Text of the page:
Over the last couple of years, we’ve observed a much broader acceptance of sales enablement as a function, along with a wider embrace of technology as a way to ensure that salespeople consistently deliver on their numbers.
Companies have realized that it costs on average $29,000 to replace a business-to-business (B2B) sales rep and takes 7.3 months to ramp new hires, so investing in technology solutions to ensure that sales teams are more productive has become standard practice. What’s not yet standard, though, is the degree to which companies have embraced sales enablement technology. As a result, we will witness two conflicting trends in this space in 2015:
- Having realized that CRM is an essential piece of the sales and marketing technology ecosystem, sales leaders will be looking for the next layer to give them a competitive advantage, focusing on ROI, adoption and analytics.
- CFOs and CIOs will be more selective around system acquisition, looking to consolidate SaaS solutions and de-clutter the environment.
The New Competitive Advantage
Organizations with mature investments in sales enablement solutions will be focused on consolidating existing tools. At the same time, companies with more adolescent investments in sales enablement will be focused on expanding the CRM ecosystem, and acquiring complementary SaaS solutions that increase the value of the CRM tool for individual sales reps, as well as sales ops and management. In both scenarios, we can count on an investment in Big Data – according to The Aberdeen Group, 68 percent of best-in-class companies find it “highly effective to apply analytics” to “historical sales activity, or the current sales pipeline.”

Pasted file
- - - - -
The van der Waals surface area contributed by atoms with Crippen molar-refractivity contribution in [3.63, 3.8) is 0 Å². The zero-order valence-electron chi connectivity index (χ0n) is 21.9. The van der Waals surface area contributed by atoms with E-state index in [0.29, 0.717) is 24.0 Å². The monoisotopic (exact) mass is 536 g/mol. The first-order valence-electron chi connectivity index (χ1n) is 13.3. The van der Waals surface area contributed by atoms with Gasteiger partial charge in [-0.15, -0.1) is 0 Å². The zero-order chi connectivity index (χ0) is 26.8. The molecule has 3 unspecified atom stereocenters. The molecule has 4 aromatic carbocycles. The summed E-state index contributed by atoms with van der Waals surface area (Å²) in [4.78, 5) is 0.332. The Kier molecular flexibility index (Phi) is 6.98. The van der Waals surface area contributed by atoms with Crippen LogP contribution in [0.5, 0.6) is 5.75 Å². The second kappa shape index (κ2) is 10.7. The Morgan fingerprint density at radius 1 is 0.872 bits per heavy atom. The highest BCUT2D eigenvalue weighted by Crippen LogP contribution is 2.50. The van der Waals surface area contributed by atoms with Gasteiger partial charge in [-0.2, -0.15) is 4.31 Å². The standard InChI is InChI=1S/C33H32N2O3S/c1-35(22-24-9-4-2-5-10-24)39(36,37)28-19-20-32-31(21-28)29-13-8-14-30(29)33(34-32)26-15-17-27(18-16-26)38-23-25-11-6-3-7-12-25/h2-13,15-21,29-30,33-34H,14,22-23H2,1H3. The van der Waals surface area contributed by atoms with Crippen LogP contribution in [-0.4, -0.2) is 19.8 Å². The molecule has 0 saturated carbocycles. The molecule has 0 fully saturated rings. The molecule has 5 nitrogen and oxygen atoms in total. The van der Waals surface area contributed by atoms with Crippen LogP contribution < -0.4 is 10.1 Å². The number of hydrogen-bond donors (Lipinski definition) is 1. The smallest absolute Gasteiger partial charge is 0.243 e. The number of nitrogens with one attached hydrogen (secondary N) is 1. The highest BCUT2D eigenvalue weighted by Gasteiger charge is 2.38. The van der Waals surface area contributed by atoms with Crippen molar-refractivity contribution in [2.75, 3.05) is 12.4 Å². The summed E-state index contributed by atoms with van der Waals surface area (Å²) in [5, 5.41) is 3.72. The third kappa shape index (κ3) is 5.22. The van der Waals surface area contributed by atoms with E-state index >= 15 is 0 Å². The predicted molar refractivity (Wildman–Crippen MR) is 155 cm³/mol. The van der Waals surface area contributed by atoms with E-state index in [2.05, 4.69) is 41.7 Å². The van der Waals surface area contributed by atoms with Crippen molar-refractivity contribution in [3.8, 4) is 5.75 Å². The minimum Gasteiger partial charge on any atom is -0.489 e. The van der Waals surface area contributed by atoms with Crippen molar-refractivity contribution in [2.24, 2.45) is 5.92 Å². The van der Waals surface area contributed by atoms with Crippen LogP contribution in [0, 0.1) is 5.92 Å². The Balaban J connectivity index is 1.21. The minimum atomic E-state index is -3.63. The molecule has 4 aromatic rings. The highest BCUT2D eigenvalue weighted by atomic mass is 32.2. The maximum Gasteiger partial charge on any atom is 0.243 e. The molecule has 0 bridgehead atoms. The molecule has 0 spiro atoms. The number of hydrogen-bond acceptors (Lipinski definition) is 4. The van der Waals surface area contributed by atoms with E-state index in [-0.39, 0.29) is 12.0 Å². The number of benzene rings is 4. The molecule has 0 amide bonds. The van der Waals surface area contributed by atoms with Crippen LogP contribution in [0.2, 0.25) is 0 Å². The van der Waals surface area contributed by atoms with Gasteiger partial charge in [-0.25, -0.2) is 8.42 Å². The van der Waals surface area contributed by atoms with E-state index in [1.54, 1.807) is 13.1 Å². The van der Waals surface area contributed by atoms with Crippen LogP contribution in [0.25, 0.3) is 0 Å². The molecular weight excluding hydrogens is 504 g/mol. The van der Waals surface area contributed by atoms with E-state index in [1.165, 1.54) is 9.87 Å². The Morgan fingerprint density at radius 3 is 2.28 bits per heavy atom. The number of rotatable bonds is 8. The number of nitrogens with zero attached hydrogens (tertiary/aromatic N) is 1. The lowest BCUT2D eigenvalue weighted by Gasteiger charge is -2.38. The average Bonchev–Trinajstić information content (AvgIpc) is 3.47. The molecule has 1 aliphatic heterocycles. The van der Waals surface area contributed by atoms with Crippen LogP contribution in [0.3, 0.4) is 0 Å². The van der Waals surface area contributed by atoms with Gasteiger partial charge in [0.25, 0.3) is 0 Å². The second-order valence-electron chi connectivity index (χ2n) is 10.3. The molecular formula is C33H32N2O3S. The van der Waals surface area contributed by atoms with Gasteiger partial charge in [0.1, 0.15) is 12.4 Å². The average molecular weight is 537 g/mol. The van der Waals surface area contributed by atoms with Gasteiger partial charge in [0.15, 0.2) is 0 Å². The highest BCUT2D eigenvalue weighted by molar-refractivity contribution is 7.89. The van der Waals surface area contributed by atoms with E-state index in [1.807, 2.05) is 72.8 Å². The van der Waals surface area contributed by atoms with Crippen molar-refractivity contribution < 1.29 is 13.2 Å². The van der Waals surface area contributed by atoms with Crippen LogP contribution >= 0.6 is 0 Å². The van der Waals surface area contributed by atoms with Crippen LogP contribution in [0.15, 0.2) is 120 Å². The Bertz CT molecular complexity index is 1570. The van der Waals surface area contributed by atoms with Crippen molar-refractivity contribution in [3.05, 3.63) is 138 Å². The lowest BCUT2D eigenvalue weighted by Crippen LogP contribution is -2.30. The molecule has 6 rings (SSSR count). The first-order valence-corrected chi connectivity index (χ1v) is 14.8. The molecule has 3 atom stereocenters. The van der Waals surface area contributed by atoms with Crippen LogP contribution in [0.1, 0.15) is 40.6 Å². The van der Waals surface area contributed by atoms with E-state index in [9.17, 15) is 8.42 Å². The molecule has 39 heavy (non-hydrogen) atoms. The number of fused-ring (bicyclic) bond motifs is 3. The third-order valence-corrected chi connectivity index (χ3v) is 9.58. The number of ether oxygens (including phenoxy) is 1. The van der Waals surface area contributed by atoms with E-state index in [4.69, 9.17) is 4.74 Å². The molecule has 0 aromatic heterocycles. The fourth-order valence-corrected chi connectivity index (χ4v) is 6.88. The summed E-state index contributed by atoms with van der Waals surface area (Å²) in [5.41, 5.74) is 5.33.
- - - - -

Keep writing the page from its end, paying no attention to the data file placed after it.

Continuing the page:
Guest article by Amanda Healy Collins, Vice President of Inside Sales, SAVO
A “mature” company is likely to have at least one senior-level executive focused on Big Data and analytics. They’ll likely be working with a cross-functional team to build out their organization’s internal sales and marketing IT infrastructure. It’s likely they will have a marketing automation system, a CRM solution, and a plethora of other tools designed to impact their business. In these cases, a CFO-led audit of software is probably already happening: and beware the SaaS point solution that no longer fits as part of the larger vision – your days are numbered.
Companies newer to the sales enablement concept are likely to spend more time building the strategy, and will be looking to embrace technologies that save the sales team time: CPQ, proposal automation, content delivery, mobile applications, etc. Ideally, they will also invest in a scalable platform with robust analytics.
Strategic Technology Additions
While marketing budgets are predicted to increase over the next five years, CFOs, CIOs and increasingly CMOs will be more selective about the technologies entering the company’s ecosystem. As mature companies look to consolidate their SaaS investments for a less siloed approach, the importance of a synergistic relationship between sales and marketing will become ever more apparent. Giving a holistic view of the business – from lead generation to sales process to close – will be paramount, so, despite the streamlining and heightened selectivity around SaaS investments, there will still be room for strategic additions to the technology ecosystem.
Meanwhile, it is clear that to compete in today’s market, companies will need to be focused on ensuring that they are doing all they can to invest in differentiating themselves from the competition. For companies that are neither wholly mature in sales enablement, nor completely new to the sales enablement game, the conflict between these competing initiatives may cause some executives a degree of concern. This can be addressed by an early acceptance that additional SaaS investments will be required, but as long as they are strategic in nature and tie in to the overall company vision and goals, they will be worth it.
As far as all the non-CRM SaaS vendors in the sales/marketing technology space are concerned, 2015 is shaping up to be an interesting year.
Read the Aberdeen report CPQ = Better Sales Productivity
Amanda Healy Collins is the vice president of inside sales at SAVO, a Chicago-based company that provides leading sales enablement software solutions to drive improved productivity. Her team helps clients focus on improving sales productivity and sales enablement, providing them the tools and resources to make a measurable impact on their business.